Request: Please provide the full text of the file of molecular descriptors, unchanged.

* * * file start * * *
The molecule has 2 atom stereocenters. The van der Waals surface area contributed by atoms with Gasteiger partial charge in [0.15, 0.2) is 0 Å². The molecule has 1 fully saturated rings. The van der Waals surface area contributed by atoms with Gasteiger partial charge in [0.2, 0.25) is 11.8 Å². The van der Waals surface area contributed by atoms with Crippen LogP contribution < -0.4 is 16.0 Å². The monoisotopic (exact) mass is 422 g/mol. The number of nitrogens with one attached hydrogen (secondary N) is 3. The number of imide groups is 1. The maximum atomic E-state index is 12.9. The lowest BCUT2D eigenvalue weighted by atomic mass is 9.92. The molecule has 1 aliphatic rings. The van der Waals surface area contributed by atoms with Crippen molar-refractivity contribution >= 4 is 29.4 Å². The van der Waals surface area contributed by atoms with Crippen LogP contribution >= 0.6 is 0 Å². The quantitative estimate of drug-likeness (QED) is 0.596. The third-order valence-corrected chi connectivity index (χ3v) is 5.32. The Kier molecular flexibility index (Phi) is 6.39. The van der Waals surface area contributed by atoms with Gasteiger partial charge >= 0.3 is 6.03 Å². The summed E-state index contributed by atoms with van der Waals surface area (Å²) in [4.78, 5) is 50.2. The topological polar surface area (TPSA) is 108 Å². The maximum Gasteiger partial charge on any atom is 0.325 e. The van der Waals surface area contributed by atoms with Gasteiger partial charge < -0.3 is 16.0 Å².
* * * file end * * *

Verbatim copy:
The molecule has 2 atom stereocenters. The van der Waals surface area contributed by atoms with Gasteiger partial charge in [0.15, 0.2) is 0 Å². The molecule has 1 fully saturated rings. The van der Waals surface area contributed by atoms with Gasteiger partial charge in [0.2, 0.25) is 11.8 Å². The van der Waals surface area contributed by atoms with Crippen LogP contribution < -0.4 is 16.0 Å². The monoisotopic (exact) mass is 422 g/mol. The number of nitrogens with one attached hydrogen (secondary N) is 3. The number of imide groups is 1. The maximum atomic E-state index is 12.9. The lowest BCUT2D eigenvalue weighted by atomic mass is 9.92. The molecule has 1 aliphatic rings. The van der Waals surface area contributed by atoms with Crippen molar-refractivity contribution >= 4 is 29.4 Å². The van der Waals surface area contributed by atoms with Crippen LogP contribution >= 0.6 is 0 Å². The quantitative estimate of drug-likeness (QED) is 0.596. The third-order valence-corrected chi connectivity index (χ3v) is 5.32. The Kier molecular flexibility index (Phi) is 6.39. The van der Waals surface area contributed by atoms with Gasteiger partial charge >= 0.3 is 6.03 Å². The summed E-state index contributed by atoms with van der Waals surface area (Å²) in [4.78, 5) is 50.2. The topological polar surface area (TPSA) is 108 Å². The maximum Gasteiger partial charge on any atom is 0.325 e. The van der Waals surface area contributed by atoms with Gasteiger partial charge < -0.3 is 16.0 Å².